Arrestingly direct, one of his most well-known English songs opens with the line “I was born blind and I don’t know why,” going on to tell of his parents “crying their hearts in confusion” when learning of his condition. This week, many more tears were shed after he died at the age of 46 in the Royal Darwin Hospital after a long struggle with kidney and liver disease.[Editor’s note: Indigenous Australian mourning protocol mandates that the full name of the deceased cannot be used, nor an image of the person’s face. A modified version of the name is often used in place of the actual name. We respect that practice here.]
The local music community, the country’s politicians, his friends and family, and his thousands of fans are all mourning the far too early loss of a gifted musician who “brought the Northern Territory to the world”. He toured the globe; performed for Queen Elizabeth and Barack Obama; and once shared the stage with Sting, performing a duet of “Every Breath You Take” (singing his part in the Yolngu dialect of Gumatj), live on French television.
Many leading Australian commentators are calling his death a shameful event for the country, seeing it as a reflection of the inequality and discrimination suffered by indigenous Australians. He sold the most records of any aboriginal artist ever, but he suffered chronic health problems which many close to him have said were a product of the poor quality of his childhood healthcare. Australia’s indigenous people have a lower life expectancy than non-indigenous people, and even younger indigenous people aged 35-44 die at five times the rate of the non-indigenous. Dr Yunupingu voluntarily ended his kidney dialysis, after years of suffering from the complications of Hepatitis B, which could have been avoided by a simple vaccination when he was a boy.
Dr Yunupingu was born on the tiny Elcho Island, a remote region 500km east of Darwin only 55km long and 6km wide, and home to the Galiwin'ku community of roughly 2,000 people. His prodigious musicality emerged young. He grew up singing in a mission choir and listened to the music of Dire Straits, Cliff Richard and Stevie Wonder. As a young child, his mother and aunt set up empty tin cans of different sizes on the shoreline and gave him sticks to play with to craft his own sounds and rhythms. Later a plastic toy accordion with twelve notes was his instrument until the age of six, when his uncle gave him a guitar that he turned upside down and played left-handed—an unconventional method he would persist with the rest of his life.
Along with this upside-down playing technique; Dr Yunupingu had a distinctively haunting tenor voice that cut through convention with its unusual beauty. He began his career with a three-year stint playing drums and touring America and Canada with his uncle’s successful band Yothu Yindi, and he later played with a band called Saltwater. But much greater renown came with the release of his first solo album at in 2008: it reached number three on the Australian charts. A reviewer at the Sydney Morning Herald declared that his was “the greatest voice this continent has ever recorded”, and the album cemented his place in Australian music history.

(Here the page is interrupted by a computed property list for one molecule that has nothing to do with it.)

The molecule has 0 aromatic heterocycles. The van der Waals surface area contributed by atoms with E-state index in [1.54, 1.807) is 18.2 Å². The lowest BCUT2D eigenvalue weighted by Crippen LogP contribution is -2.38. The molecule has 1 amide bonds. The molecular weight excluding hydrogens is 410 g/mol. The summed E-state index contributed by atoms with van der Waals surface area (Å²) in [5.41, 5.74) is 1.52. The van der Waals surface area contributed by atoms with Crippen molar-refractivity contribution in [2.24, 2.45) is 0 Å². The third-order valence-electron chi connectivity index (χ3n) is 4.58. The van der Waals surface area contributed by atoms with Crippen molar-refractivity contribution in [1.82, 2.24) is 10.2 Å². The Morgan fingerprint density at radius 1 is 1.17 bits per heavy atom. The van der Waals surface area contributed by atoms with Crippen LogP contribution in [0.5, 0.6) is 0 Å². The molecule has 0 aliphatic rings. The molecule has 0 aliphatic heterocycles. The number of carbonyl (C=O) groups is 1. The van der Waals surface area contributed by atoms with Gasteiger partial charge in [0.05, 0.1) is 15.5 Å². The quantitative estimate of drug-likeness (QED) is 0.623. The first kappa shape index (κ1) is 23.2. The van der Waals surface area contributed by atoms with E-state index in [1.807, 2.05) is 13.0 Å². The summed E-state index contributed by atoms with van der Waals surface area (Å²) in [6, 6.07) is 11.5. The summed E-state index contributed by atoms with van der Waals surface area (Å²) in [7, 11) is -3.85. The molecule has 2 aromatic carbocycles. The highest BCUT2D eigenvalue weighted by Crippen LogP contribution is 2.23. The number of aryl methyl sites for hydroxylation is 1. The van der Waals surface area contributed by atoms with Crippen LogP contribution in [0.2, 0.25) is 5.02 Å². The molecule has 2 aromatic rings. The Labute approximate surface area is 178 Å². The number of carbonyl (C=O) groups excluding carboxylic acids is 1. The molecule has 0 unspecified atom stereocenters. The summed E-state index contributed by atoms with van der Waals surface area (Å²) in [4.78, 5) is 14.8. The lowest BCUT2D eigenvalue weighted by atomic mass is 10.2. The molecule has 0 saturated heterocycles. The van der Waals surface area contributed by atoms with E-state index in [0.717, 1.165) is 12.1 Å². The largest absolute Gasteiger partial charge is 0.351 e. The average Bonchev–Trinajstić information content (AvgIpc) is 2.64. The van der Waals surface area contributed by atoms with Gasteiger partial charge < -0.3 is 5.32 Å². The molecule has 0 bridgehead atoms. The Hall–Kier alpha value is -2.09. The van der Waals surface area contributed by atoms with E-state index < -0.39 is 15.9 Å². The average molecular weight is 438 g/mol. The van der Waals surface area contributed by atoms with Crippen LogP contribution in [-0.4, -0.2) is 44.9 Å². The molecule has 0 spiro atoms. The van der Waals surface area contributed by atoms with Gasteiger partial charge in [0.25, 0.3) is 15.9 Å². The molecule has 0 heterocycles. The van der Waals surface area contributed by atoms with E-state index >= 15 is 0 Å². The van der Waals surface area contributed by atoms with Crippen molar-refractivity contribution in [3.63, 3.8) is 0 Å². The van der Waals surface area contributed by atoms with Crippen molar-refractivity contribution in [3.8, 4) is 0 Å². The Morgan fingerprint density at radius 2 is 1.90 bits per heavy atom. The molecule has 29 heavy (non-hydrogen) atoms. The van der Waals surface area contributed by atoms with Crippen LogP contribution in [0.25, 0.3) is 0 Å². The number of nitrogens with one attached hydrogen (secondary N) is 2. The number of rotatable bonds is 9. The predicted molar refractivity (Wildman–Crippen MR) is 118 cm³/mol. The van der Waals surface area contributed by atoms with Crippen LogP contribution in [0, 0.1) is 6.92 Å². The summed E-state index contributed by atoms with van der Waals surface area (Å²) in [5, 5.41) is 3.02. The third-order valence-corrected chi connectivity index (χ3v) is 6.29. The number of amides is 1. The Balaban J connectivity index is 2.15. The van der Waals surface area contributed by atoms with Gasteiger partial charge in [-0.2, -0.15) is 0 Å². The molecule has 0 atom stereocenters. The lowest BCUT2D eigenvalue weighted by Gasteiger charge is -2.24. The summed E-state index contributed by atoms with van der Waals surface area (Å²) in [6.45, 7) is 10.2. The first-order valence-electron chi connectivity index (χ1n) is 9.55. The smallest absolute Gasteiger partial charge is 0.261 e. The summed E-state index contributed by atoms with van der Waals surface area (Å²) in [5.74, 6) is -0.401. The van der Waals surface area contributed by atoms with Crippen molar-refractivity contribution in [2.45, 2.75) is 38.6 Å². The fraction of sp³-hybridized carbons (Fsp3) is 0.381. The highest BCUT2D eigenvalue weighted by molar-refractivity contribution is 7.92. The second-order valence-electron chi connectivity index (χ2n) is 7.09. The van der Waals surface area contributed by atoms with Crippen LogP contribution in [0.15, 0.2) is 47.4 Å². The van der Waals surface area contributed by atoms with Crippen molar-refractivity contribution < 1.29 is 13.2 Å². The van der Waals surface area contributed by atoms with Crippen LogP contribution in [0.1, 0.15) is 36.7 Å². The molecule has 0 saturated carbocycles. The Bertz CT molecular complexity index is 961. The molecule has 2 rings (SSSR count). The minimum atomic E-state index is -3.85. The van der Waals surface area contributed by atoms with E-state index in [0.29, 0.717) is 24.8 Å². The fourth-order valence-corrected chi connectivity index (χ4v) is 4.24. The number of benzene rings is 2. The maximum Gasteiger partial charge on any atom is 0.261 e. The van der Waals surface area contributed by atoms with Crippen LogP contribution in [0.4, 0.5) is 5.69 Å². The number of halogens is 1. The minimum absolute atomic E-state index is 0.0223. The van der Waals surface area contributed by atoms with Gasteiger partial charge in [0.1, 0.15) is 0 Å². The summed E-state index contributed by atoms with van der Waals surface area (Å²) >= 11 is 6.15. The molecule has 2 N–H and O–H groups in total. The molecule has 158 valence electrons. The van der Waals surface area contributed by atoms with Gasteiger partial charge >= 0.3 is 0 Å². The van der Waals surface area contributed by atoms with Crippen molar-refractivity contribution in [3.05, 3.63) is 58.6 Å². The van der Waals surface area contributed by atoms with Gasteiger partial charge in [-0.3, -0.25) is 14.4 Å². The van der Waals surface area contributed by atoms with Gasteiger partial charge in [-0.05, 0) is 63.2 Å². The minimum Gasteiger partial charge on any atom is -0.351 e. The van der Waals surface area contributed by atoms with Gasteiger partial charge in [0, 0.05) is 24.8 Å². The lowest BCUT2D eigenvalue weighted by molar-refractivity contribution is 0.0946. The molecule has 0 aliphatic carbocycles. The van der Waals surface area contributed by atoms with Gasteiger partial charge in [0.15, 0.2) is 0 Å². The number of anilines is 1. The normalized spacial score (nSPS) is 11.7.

His evocative voice and the rolling acoustic guitar he accompanied it with speak to the indigenous storytelling tradition, rather than the activist movement. He dealt with themes like his spiritual connection to the country, his relationships with his family and the importance of continuing bonds with one’s ancestors.
He preferred to communicate through music. He was so intensely shy that he would not speak to the press, and did not like to speak in public. As one journalist lamented, his “strategy when he's cornered with a question he doesn't want to answer is, well, not to answer it...It's a strategy he's employed with every journalist who's ever sat with him, notebook in hand, waiting in futile expectation for something to put on a page.” This made his few public pronouncements transfixing to audiences. In one rare moment, during a performance of his song “Bayini” on Australian prime-time television he said: “Yolngu are deep thinking philosophical people. The words in the song refer to many families sitting together on the beach looking to waves and sea, the horizon, contemplating.
He did not read Braille, have a guide dog or use a stick. As his friend Michael Hohnen once told America’s National Public Radio, “He doesn’t wear glasses, so it’s very obvious...you stare straight into his eyes without pupils and it’s quite-in-your-face... it’s quite confronting”. He relied on others to lead him around and would entrust himself to new acquaintances, asking that they guide him and guard him. His performances were renowned for bringing out strong emotion in audiences. With such a powerful presence, Hohnen explained, his playing pushed “people over the edge to cry”. “In a good way if you know what I mean.”
On the beach where he was camping in Darwin, in a hollow Dr Yunupingu had dug out and rested in towards the end of his life, his friend Vaughan Williams has poked a circle of casuarina branches into the sand—a simple and poignant tribute to a musician whose work must now live on without him, among a people for whom memory means so much.